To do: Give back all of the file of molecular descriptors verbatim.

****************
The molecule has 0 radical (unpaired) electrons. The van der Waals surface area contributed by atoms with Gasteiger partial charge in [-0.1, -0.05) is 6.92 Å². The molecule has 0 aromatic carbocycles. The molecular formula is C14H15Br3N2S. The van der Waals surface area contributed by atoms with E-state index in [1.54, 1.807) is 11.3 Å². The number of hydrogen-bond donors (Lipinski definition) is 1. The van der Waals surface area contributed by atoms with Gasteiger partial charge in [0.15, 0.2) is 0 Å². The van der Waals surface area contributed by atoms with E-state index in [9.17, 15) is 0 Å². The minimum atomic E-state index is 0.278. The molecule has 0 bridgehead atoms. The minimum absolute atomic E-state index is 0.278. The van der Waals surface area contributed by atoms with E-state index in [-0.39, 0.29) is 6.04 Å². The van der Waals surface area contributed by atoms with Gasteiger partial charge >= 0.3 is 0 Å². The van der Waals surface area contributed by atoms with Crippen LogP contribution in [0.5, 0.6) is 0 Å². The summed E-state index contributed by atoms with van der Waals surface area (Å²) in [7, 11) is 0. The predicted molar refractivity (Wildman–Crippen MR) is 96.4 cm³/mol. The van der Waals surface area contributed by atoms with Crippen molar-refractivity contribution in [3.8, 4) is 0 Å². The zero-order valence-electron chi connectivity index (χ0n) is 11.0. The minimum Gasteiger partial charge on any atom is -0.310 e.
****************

The molecule has 0 radical (unpaired) electrons. The van der Waals surface area contributed by atoms with Gasteiger partial charge in [-0.1, -0.05) is 6.92 Å². The molecule has 0 aromatic carbocycles. The molecular formula is C14H15Br3N2S. The van der Waals surface area contributed by atoms with E-state index in [1.54, 1.807) is 11.3 Å². The number of hydrogen-bond donors (Lipinski definition) is 1. The van der Waals surface area contributed by atoms with Gasteiger partial charge in [0.15, 0.2) is 0 Å². The van der Waals surface area contributed by atoms with E-state index in [9.17, 15) is 0 Å². The minimum atomic E-state index is 0.278. The molecule has 0 bridgehead atoms. The minimum absolute atomic E-state index is 0.278. The van der Waals surface area contributed by atoms with E-state index in [-0.39, 0.29) is 6.04 Å². The van der Waals surface area contributed by atoms with Gasteiger partial charge >= 0.3 is 0 Å². The van der Waals surface area contributed by atoms with Crippen LogP contribution in [0.5, 0.6) is 0 Å². The summed E-state index contributed by atoms with van der Waals surface area (Å²) in [7, 11) is 0. The predicted molar refractivity (Wildman–Crippen MR) is 96.4 cm³/mol. The van der Waals surface area contributed by atoms with Crippen molar-refractivity contribution in [3.8, 4) is 0 Å². The zero-order valence-electron chi connectivity index (χ0n) is 11.0. The minimum Gasteiger partial charge on any atom is -0.310 e.